Mar 28, 2019
[EDIT: No longer confident in this post, see edit note at bottom. May formally partially-retract it later.]
Yesterday’s post reviewed research showing that animals’ intelligence seemed correlated with their number of cortical neurons. If this is true, we could use it to create an absolute scale that puts animals and humans on the same ladder.
Here are the numbers from this list. I can’t find chickens, so I’ve used red junglefowl, the wild ancestor of chickens. I can’t find cows, so I’ve eyeballed a number from other cow-sized ruminants (see here for some debate on this).
Some animal rights activists discuss the relative value of different species of animal. You have to eat a lot of steak to kill one cow, but you only have to eat a few chicken wings to kill one chicken. This suggests nonvegetarians trying to minimize the moral impact of their diet should eat beef, not chicken. But any calculation like this depends on assumptions about whether one cow and one chicken have similar moral values. Most people would say that they don’t – the cow seems intuitively more “human” and capable of suffering – but most people would also say the cow isn’t infinitely more valuable. Different animals rights people have come up with different ideas for exactly how we should calculate this.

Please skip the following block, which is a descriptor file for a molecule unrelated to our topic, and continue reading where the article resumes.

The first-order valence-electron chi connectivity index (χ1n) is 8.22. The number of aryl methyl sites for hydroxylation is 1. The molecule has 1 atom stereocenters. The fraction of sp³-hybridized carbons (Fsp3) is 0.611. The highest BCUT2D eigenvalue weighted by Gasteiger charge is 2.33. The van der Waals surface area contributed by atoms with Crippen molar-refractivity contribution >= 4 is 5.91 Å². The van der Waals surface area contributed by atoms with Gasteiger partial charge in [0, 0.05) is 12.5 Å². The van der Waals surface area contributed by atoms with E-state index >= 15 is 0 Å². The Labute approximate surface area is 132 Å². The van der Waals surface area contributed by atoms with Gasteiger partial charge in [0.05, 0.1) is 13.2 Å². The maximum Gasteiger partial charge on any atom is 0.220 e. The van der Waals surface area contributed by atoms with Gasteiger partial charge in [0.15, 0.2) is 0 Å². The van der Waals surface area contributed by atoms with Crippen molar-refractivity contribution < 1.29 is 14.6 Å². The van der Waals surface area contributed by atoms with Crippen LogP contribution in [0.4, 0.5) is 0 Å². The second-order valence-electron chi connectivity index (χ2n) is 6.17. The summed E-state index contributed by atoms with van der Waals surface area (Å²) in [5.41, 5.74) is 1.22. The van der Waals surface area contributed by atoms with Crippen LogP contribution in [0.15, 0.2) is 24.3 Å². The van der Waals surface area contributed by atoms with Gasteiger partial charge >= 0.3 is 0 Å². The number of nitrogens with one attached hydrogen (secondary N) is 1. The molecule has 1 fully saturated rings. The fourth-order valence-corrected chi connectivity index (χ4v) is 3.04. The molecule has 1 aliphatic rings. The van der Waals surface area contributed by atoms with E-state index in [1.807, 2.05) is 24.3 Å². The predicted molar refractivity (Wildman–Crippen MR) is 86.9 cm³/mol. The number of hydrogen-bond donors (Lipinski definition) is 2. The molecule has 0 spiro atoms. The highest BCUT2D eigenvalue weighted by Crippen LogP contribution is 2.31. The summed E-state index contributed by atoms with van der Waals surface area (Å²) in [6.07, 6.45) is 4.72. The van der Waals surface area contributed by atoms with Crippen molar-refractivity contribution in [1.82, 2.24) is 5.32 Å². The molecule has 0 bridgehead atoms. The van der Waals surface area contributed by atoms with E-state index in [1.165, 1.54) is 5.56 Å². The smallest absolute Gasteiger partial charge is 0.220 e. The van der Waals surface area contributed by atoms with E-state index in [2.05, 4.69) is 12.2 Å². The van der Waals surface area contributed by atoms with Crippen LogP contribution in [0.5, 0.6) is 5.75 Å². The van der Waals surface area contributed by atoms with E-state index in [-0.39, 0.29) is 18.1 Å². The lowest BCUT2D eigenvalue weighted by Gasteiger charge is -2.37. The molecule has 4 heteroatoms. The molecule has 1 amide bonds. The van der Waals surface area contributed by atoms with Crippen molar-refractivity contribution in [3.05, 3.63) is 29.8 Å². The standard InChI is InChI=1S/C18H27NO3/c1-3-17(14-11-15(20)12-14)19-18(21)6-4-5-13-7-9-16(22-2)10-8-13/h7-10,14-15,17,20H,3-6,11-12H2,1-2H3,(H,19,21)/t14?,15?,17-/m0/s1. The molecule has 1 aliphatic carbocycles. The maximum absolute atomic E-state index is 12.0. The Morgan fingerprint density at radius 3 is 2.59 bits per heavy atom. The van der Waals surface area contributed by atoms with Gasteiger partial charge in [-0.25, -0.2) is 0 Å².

I wondered how people’s intuitive ideas about the moral value of animals would correspond to their cortical neuron count. I asked Tumblr users who believed that animals had moral value to fill out a survey (questions, results) estimating the relative value of each animal, in terms of how many animals = 1 human. Fifty people answered, including 21 vegetarians and 29 nonvegetarians. Their numbers ranged from 1 to putting their hand on the 9 key and leaving it there a while, but when I took the median, here’s what I got: